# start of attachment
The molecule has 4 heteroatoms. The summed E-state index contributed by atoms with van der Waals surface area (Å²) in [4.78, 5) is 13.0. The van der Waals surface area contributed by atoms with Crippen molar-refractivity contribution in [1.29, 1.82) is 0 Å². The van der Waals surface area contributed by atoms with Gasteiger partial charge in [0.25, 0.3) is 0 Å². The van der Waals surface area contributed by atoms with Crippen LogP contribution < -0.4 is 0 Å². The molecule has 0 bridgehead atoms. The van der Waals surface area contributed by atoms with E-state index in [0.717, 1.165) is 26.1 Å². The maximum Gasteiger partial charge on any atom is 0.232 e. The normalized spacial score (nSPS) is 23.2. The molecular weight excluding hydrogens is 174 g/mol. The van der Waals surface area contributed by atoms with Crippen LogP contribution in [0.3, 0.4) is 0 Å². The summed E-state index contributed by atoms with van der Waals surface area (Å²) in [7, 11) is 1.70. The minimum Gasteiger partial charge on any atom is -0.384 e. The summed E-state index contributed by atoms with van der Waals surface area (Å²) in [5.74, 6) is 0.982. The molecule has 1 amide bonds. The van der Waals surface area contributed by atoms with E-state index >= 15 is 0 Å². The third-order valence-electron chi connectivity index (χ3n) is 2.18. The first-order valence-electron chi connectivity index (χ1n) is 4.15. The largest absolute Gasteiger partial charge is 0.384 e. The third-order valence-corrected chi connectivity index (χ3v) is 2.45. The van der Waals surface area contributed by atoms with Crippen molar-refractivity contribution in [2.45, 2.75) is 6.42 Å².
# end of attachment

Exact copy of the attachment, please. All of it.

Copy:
The molecule has 4 heteroatoms. The summed E-state index contributed by atoms with van der Waals surface area (Å²) in [4.78, 5) is 13.0. The van der Waals surface area contributed by atoms with Crippen molar-refractivity contribution in [1.29, 1.82) is 0 Å². The van der Waals surface area contributed by atoms with Gasteiger partial charge in [0.25, 0.3) is 0 Å². The van der Waals surface area contributed by atoms with Crippen LogP contribution < -0.4 is 0 Å². The molecule has 0 bridgehead atoms. The van der Waals surface area contributed by atoms with E-state index in [0.717, 1.165) is 26.1 Å². The maximum Gasteiger partial charge on any atom is 0.232 e. The normalized spacial score (nSPS) is 23.2. The molecular weight excluding hydrogens is 174 g/mol. The van der Waals surface area contributed by atoms with Crippen LogP contribution in [0.3, 0.4) is 0 Å². The summed E-state index contributed by atoms with van der Waals surface area (Å²) in [7, 11) is 1.70. The minimum Gasteiger partial charge on any atom is -0.384 e. The summed E-state index contributed by atoms with van der Waals surface area (Å²) in [5.74, 6) is 0.982. The molecule has 1 amide bonds. The van der Waals surface area contributed by atoms with E-state index >= 15 is 0 Å². The third-order valence-electron chi connectivity index (χ3n) is 2.18. The first-order valence-electron chi connectivity index (χ1n) is 4.15. The largest absolute Gasteiger partial charge is 0.384 e. The third-order valence-corrected chi connectivity index (χ3v) is 2.45. The van der Waals surface area contributed by atoms with Crippen molar-refractivity contribution in [2.45, 2.75) is 6.42 Å².